So when pondering the words of advice regarding the North Unit of Theodore Roosevelt National Park from the Rasta-man working construction in the South Unit to “Skip it!” on the premise that I had “seen the best of it,” I ask myself, what self-respecting National Park junkie would drive all this way just to see a national park, and only see half of it? Continue reading
I often say that having a goal, or the over-used term “bucket list” is a means to an end to aid in fulfillment of the old adage, “It’s the journey, not the destination.” If I did not have the goal to see all the national parks in the US, why on earth would I make the journey to North Dakota? Without Theodore Roosevelt National Park in my sights as my Continue reading
I encountered a whole lot of good, a little taste of bad, and a few days of ugly on my trip through South Dakota’s badlands. I’ll start with the good, which was the Badlands National Park itself.
This park of 244,000 + acres exceeded my expectations. Photos I have seen in the past gave me the impression that I would be driving through some monotone beige rolling hills that undulated out to the horizon. With a name like “Badlands” one expects a Continue reading
It doesn’t take long after crossing the state line into South Dakota to reach the first of the state’s two national parks (Parks with a capital “P” of which there are 59 in the NPS.) A quick pass through the town of Hot Springs, and I am crossing the park boundary before I know it. Research has indicated that the town of Hot Springs is “HSINO,” (hot springs in name only) as the only source for the spring is a kids pool that is warm, at best. So I skip the pool and go straight for the park. Continue reading
One might think that with a name like Rocky Mountain National Park, it would be all about the mountain peaks, right? After all, the park is made up of mountain ranges with 78 peaks exceeding 12,000 ft, so one can expect a spectacular mountain view anywhere you go. In fact, that’s the difference between the west side with more heavily forested views, versus the east side marked with stark mountain cirques carved by glacial ice, deep canyons, and jagged spires. Continue reading
After spending almost a week on the west side of Rocky Mountain National Park, I still hadn’t had enough of the mountains. Steamboat was beautiful, but the ridiculously expensive RV park where I was staying was too far in the opposite direction from the hiking trails, requiring a tedious drive through traffic to get to any areas suitable for a hike. A look at the map reveals it won’t be that far to backtrack from the I25 corridor to Continue reading
Connecting the quiet west side of Rocky Mountain National Park with its more popular east side near Estes Park is the NPS’ highest paved road, Trail Ridge Road. The scenic, twisting, winding road traverses through the heart of the park from Estes Park on the east side to Grand Lake on the west. It’s the only way to get from one side of the park to the other. But more noteworthy, it’s the highest paved road in our national park system. The two lane road is 48 miles long, ten of those miles above tree line, topping Continue reading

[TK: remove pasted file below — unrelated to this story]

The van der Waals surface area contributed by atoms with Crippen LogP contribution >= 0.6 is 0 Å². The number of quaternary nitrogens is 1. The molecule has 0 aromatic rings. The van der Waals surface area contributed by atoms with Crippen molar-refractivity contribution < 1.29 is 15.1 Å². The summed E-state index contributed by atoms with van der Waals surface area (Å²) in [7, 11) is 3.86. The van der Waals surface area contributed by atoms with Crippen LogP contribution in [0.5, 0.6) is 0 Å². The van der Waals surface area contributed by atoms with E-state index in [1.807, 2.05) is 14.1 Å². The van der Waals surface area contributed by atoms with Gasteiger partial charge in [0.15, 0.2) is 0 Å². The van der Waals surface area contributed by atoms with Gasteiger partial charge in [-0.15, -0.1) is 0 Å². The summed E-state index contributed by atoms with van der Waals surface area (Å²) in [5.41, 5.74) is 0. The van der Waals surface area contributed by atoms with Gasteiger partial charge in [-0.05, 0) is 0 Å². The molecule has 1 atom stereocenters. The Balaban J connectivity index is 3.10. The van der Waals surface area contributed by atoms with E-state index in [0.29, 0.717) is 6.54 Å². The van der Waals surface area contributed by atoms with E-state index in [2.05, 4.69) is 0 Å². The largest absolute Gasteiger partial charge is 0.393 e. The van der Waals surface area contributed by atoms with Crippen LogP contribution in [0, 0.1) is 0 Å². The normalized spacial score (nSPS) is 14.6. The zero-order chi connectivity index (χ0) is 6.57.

As I continue my northern trek up through Colorado, I sit at the crossroads. I want to visit Rocky Mountain National Park. Though I’ve been there before, it’s been many years, so I remember very little.
Besides, I am longing for some “ready made hiking.” I grow weary having to research every inch of my life. What are those noises and hiccups that the Winnie and Tracker make, and where can I get them fixed? What are the road conditions ahead? Weather research now includes not just storm clouds but smoke clouds as well. Where are the legal overnight spots? What are my best options for campgrounds? Continue reading
During my southerly migration from Maine back to Texas, I had a chance to kick a few items out of the bucket. Here are some things seen along the way: Continue reading
As I see it, there are four areas of interest in visiting Prince Edward Island. First, they are known the world over for their mussels…any seafood restaurant or raw bar worth its seasoning will at some point feature “PEI Mussels” on the chalkboard as a special of the day. The second reason is for the long expanse of beautiful red sand beaches, some of which make up PEI’s one and only National Park. The third reason to visit is if you have an odd curiosity about potato farming, as PEI produces 25% of Canada’s potatoes. And the fourth reason would be “All things Anne.” For those who may not know (myself included up until now) the 1908 novel, Anne of Green Gables, which sold 50 million copies was based on Prince Edward Island. A large museum complex bears the title. I had mild curiosity, but no one attraction was calling to me. Okay, well, maybe the mussels. Continue reading